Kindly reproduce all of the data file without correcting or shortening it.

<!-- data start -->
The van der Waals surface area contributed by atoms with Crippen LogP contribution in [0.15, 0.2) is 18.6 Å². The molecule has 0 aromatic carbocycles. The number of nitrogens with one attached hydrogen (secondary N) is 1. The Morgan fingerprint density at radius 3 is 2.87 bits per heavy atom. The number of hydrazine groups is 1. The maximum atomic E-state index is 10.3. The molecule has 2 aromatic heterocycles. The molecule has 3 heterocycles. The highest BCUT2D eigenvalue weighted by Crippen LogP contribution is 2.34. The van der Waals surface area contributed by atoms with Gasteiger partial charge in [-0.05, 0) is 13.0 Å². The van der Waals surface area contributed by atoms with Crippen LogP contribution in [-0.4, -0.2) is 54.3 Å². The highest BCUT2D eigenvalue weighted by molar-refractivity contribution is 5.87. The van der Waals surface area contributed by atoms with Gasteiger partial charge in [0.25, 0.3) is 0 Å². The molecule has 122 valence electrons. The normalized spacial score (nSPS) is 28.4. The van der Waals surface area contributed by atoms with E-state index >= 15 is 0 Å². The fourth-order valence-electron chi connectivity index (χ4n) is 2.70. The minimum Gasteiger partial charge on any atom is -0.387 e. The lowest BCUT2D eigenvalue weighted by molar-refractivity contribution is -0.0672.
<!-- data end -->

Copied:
The van der Waals surface area contributed by atoms with Crippen LogP contribution in [0.15, 0.2) is 18.6 Å². The molecule has 0 aromatic carbocycles. The number of nitrogens with one attached hydrogen (secondary N) is 1. The Morgan fingerprint density at radius 3 is 2.87 bits per heavy atom. The number of hydrazine groups is 1. The maximum atomic E-state index is 10.3. The molecule has 2 aromatic heterocycles. The molecule has 3 heterocycles. The highest BCUT2D eigenvalue weighted by Crippen LogP contribution is 2.34. The van der Waals surface area contributed by atoms with Gasteiger partial charge in [-0.05, 0) is 13.0 Å². The van der Waals surface area contributed by atoms with Crippen LogP contribution in [-0.4, -0.2) is 54.3 Å². The highest BCUT2D eigenvalue weighted by molar-refractivity contribution is 5.87. The van der Waals surface area contributed by atoms with Gasteiger partial charge in [0.25, 0.3) is 0 Å². The molecule has 122 valence electrons. The normalized spacial score (nSPS) is 28.4. The van der Waals surface area contributed by atoms with E-state index >= 15 is 0 Å². The fourth-order valence-electron chi connectivity index (χ4n) is 2.70. The minimum Gasteiger partial charge on any atom is -0.387 e. The lowest BCUT2D eigenvalue weighted by molar-refractivity contribution is -0.0672.